The site is still small, but they are hoping to have 250,000 free textbooks in their inventory by next year. It sounds like a good idea to me. That would mean $1000 a year less out of my pocket that I can save for other things and even at this early age, that is a great deal in my opinion...

Tuesday, August 15, 2006

Financial Aid - How To Pay For College

As my uncle reads to me more about college and finances, I'm coming to understand that many parents and kids have not saved money well in advance as I am. I hope that this blog will encourage more people to do so even if it only means putting aside a few dollars a week at an early age.

For those that haven't saved enough for college, Fox News has an article up called The Financial Aid Game: How to Pay For College which gives a solid five step process with links to quality information. The five steps are:

  • Know the Lingo
  • Don't Be Scared by the Price Tag — Apply
  • There's Money Out There — Go Find It!
  • You Can Do It Cheaper
  • Make the Grade, and Don't Give Up

    This is worth a quick read if you are looking for ways to increase your financial aid package for college.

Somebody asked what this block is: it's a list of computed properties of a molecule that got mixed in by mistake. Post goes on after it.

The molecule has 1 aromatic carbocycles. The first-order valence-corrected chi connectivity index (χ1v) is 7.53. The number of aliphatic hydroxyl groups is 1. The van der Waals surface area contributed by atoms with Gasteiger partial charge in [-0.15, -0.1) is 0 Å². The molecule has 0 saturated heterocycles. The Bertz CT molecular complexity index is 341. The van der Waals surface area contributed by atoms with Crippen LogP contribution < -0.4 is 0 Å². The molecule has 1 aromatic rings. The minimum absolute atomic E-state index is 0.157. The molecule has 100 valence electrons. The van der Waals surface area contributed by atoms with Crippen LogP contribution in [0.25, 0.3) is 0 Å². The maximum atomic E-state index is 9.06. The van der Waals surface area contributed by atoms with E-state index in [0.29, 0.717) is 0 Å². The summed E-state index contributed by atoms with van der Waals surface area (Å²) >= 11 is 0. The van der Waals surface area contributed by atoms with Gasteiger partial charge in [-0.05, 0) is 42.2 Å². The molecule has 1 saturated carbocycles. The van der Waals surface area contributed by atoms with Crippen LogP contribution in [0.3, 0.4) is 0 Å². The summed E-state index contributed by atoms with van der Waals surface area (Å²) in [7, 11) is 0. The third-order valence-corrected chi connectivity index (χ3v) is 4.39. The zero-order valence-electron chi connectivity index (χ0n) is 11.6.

• Saturday, August 05, 2006

    Beware Of College Aid Loan Preferred Lists

    I'm now walking pretty darn well, but I still don't have the reading thing down. That's okay because my uncle takes the time to do some reading for me. Here is an interesting article by John Wasik from Bloomberg News regarding the preferred lender lists that colleges give to those new students searching for loans that he read me about:

    When students or parents approach a college financial-aid office for a federal loan, they may not be getting the best possible deal.

    Borrowers are often given a ``preferred list'' of lenders certified by the college. You may believe that these are the best loans available since they are chosen by the aid office.

    Getting a loan outside of the preferred list may even be discouraged by the college, which is heavily marketed by lenders.